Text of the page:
Furthermore, this duality can be almost projected to the map: empirical
researches found significant divergences among different nations on the
Northern-Southern line. (Too disciplined Northerners, passionate Southerners).
This Northern-Southern divide is supplemented
by the new bipolar world order after World War II on a Western-Eastern
line, regarding political and social settings. Comparing the two dimensions
the mentality (disciplined-liberated) and the social-cultural status
(modernity vs. traditions) we get four different fields. We can represent
the four possible poles in this way:
Almodóvar's and Kusturica's heroes
and movies are similar in their uproarity or vulgarity, but while in
the first case the milieu is the world of postmodern media and mass culture,
Kusturica's stories take place in a rough, untamed pre-modern world.
Kaurismäki's and Tarr's works stand close
to each other in their slowness, spleen and strong frustration, and although
the divide between East and West is less obvious (it's not by accident
that Kaurismäki's half-stoned heroes regularly raid the Russian
countryside), the ironic-playful form of reflection and the thick Eastern
melancholy distinguishes them.
The differences between the 'Northern' and 'Southern' mentality
cannot be dealt with in such rigidness. Precisely because they are built
on the notions of distinction and sameness and in almost every region
these reflexes can be set into motion between neighboring nations: the
Danes are the Bohemians of the North, while the Swedes are considered
insipid creatures by the neighboring Danes. So in this cross section
the Danish represent the 'Southern' and the Swedish the 'Northern' stereotypes.
(Lars von Trier's satirical-mystical hospital thriller-series Riget is
a shining example for this: the Swedish surgeon trying to cover up his
malpractice is in constant battle with his infantile Danish colleagues
and refuses to take part in the jovial rituals of the morning meetings
but takes pride in staring at the neighboring Swedish steel mills through
With or without the help of national stereotypes,
the post-Communist East-European cinema will have to find its own identity
in a radically altered new world. How can we make ourselves interesting
again? What kind of subjects, stories and heroes are needed today? Is
there a bridge between East and West? How can we make movies that are
equally relevant and popular in East-Europe and in the art cinemas of
the West? Should we compete with American movies or do quite the opposite
and go for movies meant for a smaller, select audience and swim against
the current? If the political peculiarities are gone, how can we make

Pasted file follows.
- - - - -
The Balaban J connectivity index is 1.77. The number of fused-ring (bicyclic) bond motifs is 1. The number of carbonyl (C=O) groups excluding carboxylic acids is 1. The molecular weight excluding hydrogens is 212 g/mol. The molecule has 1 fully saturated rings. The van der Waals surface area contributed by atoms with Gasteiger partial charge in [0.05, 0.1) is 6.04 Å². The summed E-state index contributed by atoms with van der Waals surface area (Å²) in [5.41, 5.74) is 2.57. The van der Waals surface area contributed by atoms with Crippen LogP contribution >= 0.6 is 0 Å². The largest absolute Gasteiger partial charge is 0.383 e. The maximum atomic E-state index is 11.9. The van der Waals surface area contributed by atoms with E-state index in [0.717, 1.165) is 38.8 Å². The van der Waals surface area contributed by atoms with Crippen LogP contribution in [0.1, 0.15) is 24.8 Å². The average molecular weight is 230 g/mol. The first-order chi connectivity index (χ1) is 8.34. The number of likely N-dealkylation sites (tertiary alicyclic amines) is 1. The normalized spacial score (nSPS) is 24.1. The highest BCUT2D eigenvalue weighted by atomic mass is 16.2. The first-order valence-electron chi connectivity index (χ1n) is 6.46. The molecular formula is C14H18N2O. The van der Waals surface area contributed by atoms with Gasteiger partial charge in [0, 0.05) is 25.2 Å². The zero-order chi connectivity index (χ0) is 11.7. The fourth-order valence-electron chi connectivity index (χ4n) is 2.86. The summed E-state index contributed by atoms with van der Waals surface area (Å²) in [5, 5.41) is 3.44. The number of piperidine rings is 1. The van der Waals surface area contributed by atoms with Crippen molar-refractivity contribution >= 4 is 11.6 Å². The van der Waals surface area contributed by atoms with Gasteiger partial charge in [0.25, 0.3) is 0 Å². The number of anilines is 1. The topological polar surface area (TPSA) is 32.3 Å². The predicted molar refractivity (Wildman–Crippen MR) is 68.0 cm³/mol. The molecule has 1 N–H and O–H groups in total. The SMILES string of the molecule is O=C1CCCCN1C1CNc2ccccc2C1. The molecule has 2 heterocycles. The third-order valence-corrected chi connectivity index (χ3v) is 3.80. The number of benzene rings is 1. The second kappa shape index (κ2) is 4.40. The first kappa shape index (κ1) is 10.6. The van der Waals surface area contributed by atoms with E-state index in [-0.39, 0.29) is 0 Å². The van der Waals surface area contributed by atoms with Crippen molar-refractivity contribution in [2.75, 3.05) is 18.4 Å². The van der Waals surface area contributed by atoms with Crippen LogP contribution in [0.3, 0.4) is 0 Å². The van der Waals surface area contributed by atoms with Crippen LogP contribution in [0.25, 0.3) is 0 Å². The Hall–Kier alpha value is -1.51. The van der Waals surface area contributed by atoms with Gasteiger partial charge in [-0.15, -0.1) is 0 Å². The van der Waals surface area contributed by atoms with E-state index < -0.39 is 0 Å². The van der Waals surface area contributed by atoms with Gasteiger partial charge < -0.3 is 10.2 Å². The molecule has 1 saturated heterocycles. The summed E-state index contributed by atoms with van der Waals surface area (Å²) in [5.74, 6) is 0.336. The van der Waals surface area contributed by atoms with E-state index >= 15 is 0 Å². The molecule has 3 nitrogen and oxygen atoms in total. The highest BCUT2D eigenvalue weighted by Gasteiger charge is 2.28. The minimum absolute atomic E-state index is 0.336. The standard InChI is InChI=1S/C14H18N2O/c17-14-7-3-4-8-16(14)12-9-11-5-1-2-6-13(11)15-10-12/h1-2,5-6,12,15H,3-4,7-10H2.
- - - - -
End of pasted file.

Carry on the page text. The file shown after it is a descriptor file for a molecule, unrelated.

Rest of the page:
ourselves interesting again? If a little bit simplified, these are still
the basic questions of the post-Communist years. And these are tricky
questions, because there is evidently no single straight answer for them.
Mixing solutions in global and local, universal or peculiar
spirit, there can be several options. One of the possible ways for today's
Eastern-European directors is to head towards the ever successful genre
movies, following international patterns (Hungarian crime story, Polish
action movie, Czech road movie, and Russian sci-fi). The universal patterns
are filled up with life through local colors and in this manner they
can become attractive for the local audience. The catch is that these
movies can perform well only on a local market, so by adding local colors
the filmmakers win (a local audience) and lose (a chance for international
distribution) at the same time.
In the case of movies mobilizing national stereotypes we
can say exactly the opposite. These films are not built on universal
genre codes but on strongly personal, auteur styles and open from this
starting point with the help of stereotypes and the patterns of alienated
similarity - used in a parodist, ironic fashion.
This is a dual game, between reflexes of the
different poles, the alienation and identification, and the essence of
this perpetual motion is postmodern culture integrating and coordinating
local elements into global culture.
If that's so simple then we can ask the question:
why are there no art-directors of Aldomóvar's cult level in Eastern-Europe?
On the one hand, naturally because this logic is only one dimension,
one twist in the sophisticated machinery of star-making, canon formulating
and international festival industry; on the other hand, because you need
a certain state of self-image or self-consciousness for playing with
national stereotypes. However, Eastern-Europe is politically irrelevant
and the activist-minded filmmaking of the sixties got into a vacuum anyway,
so it seems that there is nothing we can show in this present stand-off.
We don't need the distorting mirror of national stereotypes. Either because
there is nothing we have to come up with or because we don't want to
be different, to be distinguished from others. But then who will get
to know us?